CVMA-ACMV

Use of Thermocautery for the Treatment of Lameness in Horses – Position Statement

October 12, 2016

Position

(Formerly known as Firing of Horses)

The Canadian Veterinary Medical Association (CVMA) is opposed to the painful and ineffective treatment of lameness using thermocautery (“pin firing” or “firing”) in horses, as the practice is ineffective and is inconsistent with evidence-based medicine. 

Summary

  • Thermocautery involves burning the skin over the affected area of the leg and some of the underlying tissue using extreme hot or cold application. 

    Thermocautery is a painful procedure. 

    Scientific evidence does not support the use of thermocautery as an effective therapy for promoting healing in lame horses.

Background

  1. Thermocautery is a technique that has been used to address certain conditions causing lameness in horses, such as tendonitis. The skin over the affected area of the leg and some of the underlying tissue is burned using extreme hot or cold application.
  1. Thermocautery is a painful procedure and scientific evidence does not support the use of firing as an effective therapy for promoting healing in lame horses. In some cases, this technique may delay healing (1-4).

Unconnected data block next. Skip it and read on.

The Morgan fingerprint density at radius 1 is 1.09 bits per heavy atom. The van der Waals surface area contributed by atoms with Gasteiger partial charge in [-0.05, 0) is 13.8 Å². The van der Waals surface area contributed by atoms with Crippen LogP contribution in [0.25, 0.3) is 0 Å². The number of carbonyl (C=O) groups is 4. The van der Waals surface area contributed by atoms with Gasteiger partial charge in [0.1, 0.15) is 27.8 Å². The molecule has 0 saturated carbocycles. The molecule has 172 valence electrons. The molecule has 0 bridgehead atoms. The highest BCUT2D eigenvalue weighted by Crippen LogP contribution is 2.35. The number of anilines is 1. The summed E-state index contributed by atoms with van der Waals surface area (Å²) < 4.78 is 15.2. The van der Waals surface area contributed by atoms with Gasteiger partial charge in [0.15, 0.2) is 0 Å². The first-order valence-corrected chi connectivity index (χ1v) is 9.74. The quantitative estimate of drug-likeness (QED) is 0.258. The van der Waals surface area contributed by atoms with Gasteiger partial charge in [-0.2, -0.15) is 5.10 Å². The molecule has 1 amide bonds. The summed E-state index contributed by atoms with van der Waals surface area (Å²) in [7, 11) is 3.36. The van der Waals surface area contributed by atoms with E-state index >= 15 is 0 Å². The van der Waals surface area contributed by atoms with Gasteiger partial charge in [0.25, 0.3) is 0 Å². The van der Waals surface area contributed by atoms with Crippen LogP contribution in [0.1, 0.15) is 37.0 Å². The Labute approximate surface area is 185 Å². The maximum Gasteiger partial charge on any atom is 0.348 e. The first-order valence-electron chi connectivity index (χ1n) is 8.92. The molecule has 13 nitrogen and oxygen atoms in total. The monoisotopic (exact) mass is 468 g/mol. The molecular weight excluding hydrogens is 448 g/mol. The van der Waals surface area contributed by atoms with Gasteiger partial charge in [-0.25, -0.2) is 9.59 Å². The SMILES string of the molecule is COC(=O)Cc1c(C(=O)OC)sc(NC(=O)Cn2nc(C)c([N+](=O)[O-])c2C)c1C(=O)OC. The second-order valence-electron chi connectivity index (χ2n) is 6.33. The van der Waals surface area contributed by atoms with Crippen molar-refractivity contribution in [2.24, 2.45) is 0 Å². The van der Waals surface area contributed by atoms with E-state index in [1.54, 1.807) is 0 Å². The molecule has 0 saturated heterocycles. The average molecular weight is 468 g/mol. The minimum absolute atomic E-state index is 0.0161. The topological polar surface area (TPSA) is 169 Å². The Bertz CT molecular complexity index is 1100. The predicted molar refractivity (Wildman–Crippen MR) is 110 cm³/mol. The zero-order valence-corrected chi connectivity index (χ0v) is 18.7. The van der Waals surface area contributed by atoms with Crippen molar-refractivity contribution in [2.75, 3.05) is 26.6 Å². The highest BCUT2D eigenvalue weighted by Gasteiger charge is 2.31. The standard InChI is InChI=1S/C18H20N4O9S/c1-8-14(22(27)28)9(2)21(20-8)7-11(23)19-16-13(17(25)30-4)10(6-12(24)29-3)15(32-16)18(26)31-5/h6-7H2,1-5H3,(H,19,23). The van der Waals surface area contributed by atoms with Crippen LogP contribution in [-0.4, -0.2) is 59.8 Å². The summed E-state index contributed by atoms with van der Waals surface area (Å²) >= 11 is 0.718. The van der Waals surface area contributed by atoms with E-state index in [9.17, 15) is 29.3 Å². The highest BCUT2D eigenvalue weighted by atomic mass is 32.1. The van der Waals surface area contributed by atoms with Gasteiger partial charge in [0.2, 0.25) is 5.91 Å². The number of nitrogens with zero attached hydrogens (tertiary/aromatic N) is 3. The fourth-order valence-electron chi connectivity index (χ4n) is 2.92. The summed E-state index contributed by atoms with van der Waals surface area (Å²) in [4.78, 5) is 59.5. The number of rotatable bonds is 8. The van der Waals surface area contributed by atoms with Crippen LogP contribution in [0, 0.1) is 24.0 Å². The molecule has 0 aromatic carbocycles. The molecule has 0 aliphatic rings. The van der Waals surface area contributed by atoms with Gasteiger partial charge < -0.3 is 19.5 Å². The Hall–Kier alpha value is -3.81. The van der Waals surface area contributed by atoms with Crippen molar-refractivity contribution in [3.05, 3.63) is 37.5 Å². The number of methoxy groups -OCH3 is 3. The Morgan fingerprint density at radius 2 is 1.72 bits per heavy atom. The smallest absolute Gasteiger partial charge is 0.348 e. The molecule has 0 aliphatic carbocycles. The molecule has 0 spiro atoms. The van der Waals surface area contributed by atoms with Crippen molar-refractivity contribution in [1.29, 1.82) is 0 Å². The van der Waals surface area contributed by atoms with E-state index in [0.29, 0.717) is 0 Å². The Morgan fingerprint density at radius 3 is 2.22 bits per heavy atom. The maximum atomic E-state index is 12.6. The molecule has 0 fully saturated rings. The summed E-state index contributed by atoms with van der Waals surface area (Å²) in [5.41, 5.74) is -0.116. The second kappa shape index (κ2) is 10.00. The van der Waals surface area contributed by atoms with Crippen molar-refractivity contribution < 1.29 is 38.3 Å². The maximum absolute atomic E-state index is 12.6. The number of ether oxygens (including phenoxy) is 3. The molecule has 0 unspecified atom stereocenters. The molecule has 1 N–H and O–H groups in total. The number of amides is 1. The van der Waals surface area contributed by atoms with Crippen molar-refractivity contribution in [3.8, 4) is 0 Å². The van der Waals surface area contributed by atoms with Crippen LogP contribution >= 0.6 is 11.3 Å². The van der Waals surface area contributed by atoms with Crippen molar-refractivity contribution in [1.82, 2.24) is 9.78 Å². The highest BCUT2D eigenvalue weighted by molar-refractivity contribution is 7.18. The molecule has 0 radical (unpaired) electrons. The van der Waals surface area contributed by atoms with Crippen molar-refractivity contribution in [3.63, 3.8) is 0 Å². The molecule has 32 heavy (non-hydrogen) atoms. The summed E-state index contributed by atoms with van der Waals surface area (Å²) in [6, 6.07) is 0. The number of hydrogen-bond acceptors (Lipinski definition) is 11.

1. In Canada, The Code of Practice for the Care and Handling of Equines specifically discourages the use of “Pin Firing” for the treatment of lameness (5).
  1. Outside of Canada, the Royal College of Veterinary Surgeons considers all forms of firing to be “mutilations” as they are ineffective and/or lack justification as methods of treatment and should be discontinued (6).


References

  1. Silver IA, Brown PN, Goodship AE, et al. A clinical and experimental study of tendon injury, healing and treatment in the horse. Equine Vet J Suppl 1983;1:1-43.
  1. Hayward M, Adams D. The firing of horses; A review for the Animal Welfare Advisory Committee of the Australian Veterinary Association, May 2001.
  1. Jenson PW, Gaughan EM, Lillich JD, Bryant JE. Splint bone disorders in horses. Compendium 2003;25:383-389.
  1. Equine Code of Practice Scientist’s Committee. Code of Practice for the Care and Handling of Equines: Review of Scientific Research on Priority Issues. Lacombe (Alberta): National Farm Animal Care Council, 2012.
  1. National Farm Animal Care Council. The Code of Practice for the Care and Handling of Equines. Section 4.4 Lameness 2013:33.
  1. Proceedings of the 51st British Equine Veterinary Association Congress, September 12-15, 2012. Birmingham, United Kingdom 2012:86.


(Revised June 2016)